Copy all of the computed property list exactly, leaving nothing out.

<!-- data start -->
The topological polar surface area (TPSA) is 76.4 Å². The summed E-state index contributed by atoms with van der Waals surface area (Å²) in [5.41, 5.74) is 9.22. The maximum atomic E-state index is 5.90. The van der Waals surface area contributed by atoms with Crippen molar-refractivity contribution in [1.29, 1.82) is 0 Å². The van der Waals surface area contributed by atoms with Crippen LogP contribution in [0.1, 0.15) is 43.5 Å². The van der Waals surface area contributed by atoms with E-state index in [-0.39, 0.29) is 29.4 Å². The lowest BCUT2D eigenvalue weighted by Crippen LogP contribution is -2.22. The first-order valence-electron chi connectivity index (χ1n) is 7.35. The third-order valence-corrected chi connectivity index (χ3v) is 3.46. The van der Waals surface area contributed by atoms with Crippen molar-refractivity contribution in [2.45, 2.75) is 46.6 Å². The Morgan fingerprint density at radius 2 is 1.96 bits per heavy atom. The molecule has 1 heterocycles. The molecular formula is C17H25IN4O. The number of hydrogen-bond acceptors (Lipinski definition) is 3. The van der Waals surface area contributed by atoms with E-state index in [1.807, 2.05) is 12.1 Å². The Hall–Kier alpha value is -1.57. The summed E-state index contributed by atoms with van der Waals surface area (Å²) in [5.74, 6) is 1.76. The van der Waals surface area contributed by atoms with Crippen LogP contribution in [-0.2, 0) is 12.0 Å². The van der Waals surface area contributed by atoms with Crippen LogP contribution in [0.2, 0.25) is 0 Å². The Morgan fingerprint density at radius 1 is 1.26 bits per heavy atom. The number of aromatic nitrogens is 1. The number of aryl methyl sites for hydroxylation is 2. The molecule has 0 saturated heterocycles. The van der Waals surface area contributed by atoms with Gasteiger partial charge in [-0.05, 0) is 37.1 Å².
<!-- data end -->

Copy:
The topological polar surface area (TPSA) is 76.4 Å². The summed E-state index contributed by atoms with van der Waals surface area (Å²) in [5.41, 5.74) is 9.22. The maximum atomic E-state index is 5.90. The van der Waals surface area contributed by atoms with Crippen molar-refractivity contribution in [1.29, 1.82) is 0 Å². The van der Waals surface area contributed by atoms with Crippen LogP contribution in [0.1, 0.15) is 43.5 Å². The van der Waals surface area contributed by atoms with E-state index in [-0.39, 0.29) is 29.4 Å². The lowest BCUT2D eigenvalue weighted by Crippen LogP contribution is -2.22. The first-order valence-electron chi connectivity index (χ1n) is 7.35. The third-order valence-corrected chi connectivity index (χ3v) is 3.46. The van der Waals surface area contributed by atoms with Crippen molar-refractivity contribution in [2.45, 2.75) is 46.6 Å². The Morgan fingerprint density at radius 2 is 1.96 bits per heavy atom. The molecule has 1 heterocycles. The molecular formula is C17H25IN4O. The number of hydrogen-bond acceptors (Lipinski definition) is 3. The van der Waals surface area contributed by atoms with E-state index in [1.807, 2.05) is 12.1 Å². The Hall–Kier alpha value is -1.57. The summed E-state index contributed by atoms with van der Waals surface area (Å²) in [5.74, 6) is 1.76. The van der Waals surface area contributed by atoms with Crippen LogP contribution in [-0.2, 0) is 12.0 Å². The van der Waals surface area contributed by atoms with Crippen LogP contribution in [0.2, 0.25) is 0 Å². The Morgan fingerprint density at radius 1 is 1.26 bits per heavy atom. The number of aromatic nitrogens is 1. The number of aryl methyl sites for hydroxylation is 2. The molecule has 0 saturated heterocycles. The van der Waals surface area contributed by atoms with Gasteiger partial charge in [-0.05, 0) is 37.1 Å².